WILLYS JEEP

There are plenty of orig­i­nal Jeeps in the US, but Europe is still a good source for these clas­sic bat­tle wag­ons... pro­vided you check care­fully

Classic Car Weekly (UK) - - Buying & Selling -

he ar­che­typal Amer­i­can war­time 4x4 spawned de­riv­a­tives all over the world, but where’s the best place to look? Pre­pare your­self for a mine­field...

The orig­i­nal Willys MB and Ford GPW mil­i­tary Jeeps were built in the USA for Al­lied troops dur­ing World War Two and pro­duc­tion re­mained in Amer­ica for the civil­ian-spec Jeep CJ which con­tin­ued through to 1986. So Amer­ica is the best source, right? Well, it’s not that sim­ple.

Early Jeeps aren’t as rot-prone as you might ex­pect, so you don’t have to con­fine your search to dry

TUS states to find a solid ex­am­ple – in fact, Europe is a good hunt­ing ground. The French mil­i­tary used Jeeps pro­duced in France un­der li­cence as the Hotchkiss M201. Made un­til the mid-1960s, they were broadly sim­i­lar to the WWII Jeeps. To­day France is a good source and a key rea­son for the de­cent sup­ply of new-old stock parts – cylin­der head pro­duc­tion con­tin­ued into the 1990s.

The civvy-spec CJ seems most abun­dant in Italy – just re­mem­ber that Ital­ians of­ten drive ‘pas­sion­ately’, so buy with care.

If you’re am­bi­tious (and a lit­tle bonkers), you might con­sider a vari­ant of the CJ pro­duced in Ja­pan by Mit­subishi from 1953 right up un­til 1998. You’ll have some ex­plain­ing to do down the pub, but it’s po­ten­tially a good way to find a right-hand drive model from a for­giv­ing cli­mate – if you do it care­fully via a lo­cal spe­cial­ist. And don’t for­get that im­port­ing ve­hi­cles younger than 30 years old at­tracts much higher taxes.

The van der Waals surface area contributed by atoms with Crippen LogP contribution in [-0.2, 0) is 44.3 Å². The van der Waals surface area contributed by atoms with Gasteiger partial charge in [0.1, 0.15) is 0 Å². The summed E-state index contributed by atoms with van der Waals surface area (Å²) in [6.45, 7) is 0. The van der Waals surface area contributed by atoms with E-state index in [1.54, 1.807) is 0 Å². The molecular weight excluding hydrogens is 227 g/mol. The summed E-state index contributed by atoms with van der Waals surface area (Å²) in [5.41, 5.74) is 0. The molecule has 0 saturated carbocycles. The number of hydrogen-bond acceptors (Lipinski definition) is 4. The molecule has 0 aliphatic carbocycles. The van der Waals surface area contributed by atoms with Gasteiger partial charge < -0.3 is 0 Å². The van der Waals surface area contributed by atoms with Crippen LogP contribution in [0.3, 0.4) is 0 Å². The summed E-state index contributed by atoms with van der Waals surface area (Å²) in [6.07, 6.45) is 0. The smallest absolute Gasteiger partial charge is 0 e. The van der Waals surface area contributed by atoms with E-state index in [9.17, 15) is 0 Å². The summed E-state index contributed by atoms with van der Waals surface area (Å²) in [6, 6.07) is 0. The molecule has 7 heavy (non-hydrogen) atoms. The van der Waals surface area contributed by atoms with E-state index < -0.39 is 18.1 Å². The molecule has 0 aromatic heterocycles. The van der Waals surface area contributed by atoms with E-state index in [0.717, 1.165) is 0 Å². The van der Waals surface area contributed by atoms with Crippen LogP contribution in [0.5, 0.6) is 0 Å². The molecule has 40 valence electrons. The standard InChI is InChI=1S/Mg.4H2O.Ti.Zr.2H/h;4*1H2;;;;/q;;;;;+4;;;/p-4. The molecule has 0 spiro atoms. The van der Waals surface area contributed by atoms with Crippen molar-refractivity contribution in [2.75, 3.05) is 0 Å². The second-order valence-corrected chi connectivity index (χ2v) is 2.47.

You get the pic­ture – im­port­ing a Jeep can be com­pli­cated. Vari­ants and mod­i­fi­ca­tions abound so if orig­i­nal­ity is im­por­tant to you, par­tic­u­larly if you want a gen­uine mil­i­tary model, you re­ally need to know what you’re look­ing at. Go­ing it alone and buy­ing un­seen from overseas is not ad­vis­able.

‘My ad­vice would be to talk to sev­eral spe­cial­ists first,’ says Kent­based Jeep restora­tion ex­pert, Nick Jef­frey (Jef­frey En­gi­neer­ing, 01223 770007). ‘ We’ve had cus­tomers bring in ve­hi­cles which are sup­pos­edly fully re­stored war­time Jeeps, and I’ve had to tell them that not one bit of their ve­hi­cle was built in Amer­ica. We oc­ca­sion­ally source mil­i­tary Jeeps from Europe, and other spe­cial­ists, such as AMD Four Wheel Drive in Le­ices­ter­shire (01530 230023), bring them in from Amer­ica.’

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